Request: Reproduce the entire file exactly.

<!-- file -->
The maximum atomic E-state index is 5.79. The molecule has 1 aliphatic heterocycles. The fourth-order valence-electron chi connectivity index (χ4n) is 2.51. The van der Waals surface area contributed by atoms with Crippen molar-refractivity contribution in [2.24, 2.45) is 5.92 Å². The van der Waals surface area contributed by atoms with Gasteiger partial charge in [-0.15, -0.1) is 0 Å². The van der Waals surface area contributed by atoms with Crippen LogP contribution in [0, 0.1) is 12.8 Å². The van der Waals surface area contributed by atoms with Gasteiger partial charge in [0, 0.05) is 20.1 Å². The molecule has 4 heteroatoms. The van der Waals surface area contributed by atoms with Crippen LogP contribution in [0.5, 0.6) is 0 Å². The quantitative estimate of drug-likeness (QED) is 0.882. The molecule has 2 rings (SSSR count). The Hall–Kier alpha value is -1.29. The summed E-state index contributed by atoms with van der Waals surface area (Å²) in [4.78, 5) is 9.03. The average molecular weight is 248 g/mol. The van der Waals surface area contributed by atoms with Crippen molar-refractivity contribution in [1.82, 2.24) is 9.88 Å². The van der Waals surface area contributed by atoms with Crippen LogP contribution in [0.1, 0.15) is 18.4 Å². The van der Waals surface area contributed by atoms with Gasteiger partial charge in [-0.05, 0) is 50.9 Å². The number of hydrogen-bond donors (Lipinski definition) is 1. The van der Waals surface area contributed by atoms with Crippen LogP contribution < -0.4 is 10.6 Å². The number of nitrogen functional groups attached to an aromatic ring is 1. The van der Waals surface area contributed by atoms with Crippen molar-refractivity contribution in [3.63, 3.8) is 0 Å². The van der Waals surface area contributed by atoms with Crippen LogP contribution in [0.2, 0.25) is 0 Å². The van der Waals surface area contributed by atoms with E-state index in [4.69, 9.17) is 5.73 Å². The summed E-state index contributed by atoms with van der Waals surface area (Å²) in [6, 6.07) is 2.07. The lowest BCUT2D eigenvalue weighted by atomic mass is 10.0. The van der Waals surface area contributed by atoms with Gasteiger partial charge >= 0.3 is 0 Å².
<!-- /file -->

The maximum atomic E-state index is 5.79. The molecule has 1 aliphatic heterocycles. The fourth-order valence-electron chi connectivity index (χ4n) is 2.51. The van der Waals surface area contributed by atoms with Crippen molar-refractivity contribution in [2.24, 2.45) is 5.92 Å². The van der Waals surface area contributed by atoms with Gasteiger partial charge in [-0.15, -0.1) is 0 Å². The van der Waals surface area contributed by atoms with Crippen LogP contribution in [0, 0.1) is 12.8 Å². The van der Waals surface area contributed by atoms with Gasteiger partial charge in [0, 0.05) is 20.1 Å². The molecule has 4 heteroatoms. The van der Waals surface area contributed by atoms with Crippen LogP contribution in [0.5, 0.6) is 0 Å². The quantitative estimate of drug-likeness (QED) is 0.882. The molecule has 2 rings (SSSR count). The Hall–Kier alpha value is -1.29. The summed E-state index contributed by atoms with van der Waals surface area (Å²) in [4.78, 5) is 9.03. The average molecular weight is 248 g/mol. The van der Waals surface area contributed by atoms with Crippen molar-refractivity contribution in [1.82, 2.24) is 9.88 Å². The van der Waals surface area contributed by atoms with Crippen LogP contribution in [0.1, 0.15) is 18.4 Å². The van der Waals surface area contributed by atoms with Gasteiger partial charge in [-0.05, 0) is 50.9 Å². The number of hydrogen-bond donors (Lipinski definition) is 1. The van der Waals surface area contributed by atoms with Crippen LogP contribution < -0.4 is 10.6 Å². The number of nitrogen functional groups attached to an aromatic ring is 1. The van der Waals surface area contributed by atoms with Crippen molar-refractivity contribution in [3.63, 3.8) is 0 Å². The van der Waals surface area contributed by atoms with Crippen LogP contribution in [0.2, 0.25) is 0 Å². The van der Waals surface area contributed by atoms with E-state index in [4.69, 9.17) is 5.73 Å². The summed E-state index contributed by atoms with van der Waals surface area (Å²) in [6, 6.07) is 2.07. The lowest BCUT2D eigenvalue weighted by atomic mass is 10.0. The van der Waals surface area contributed by atoms with Gasteiger partial charge >= 0.3 is 0 Å².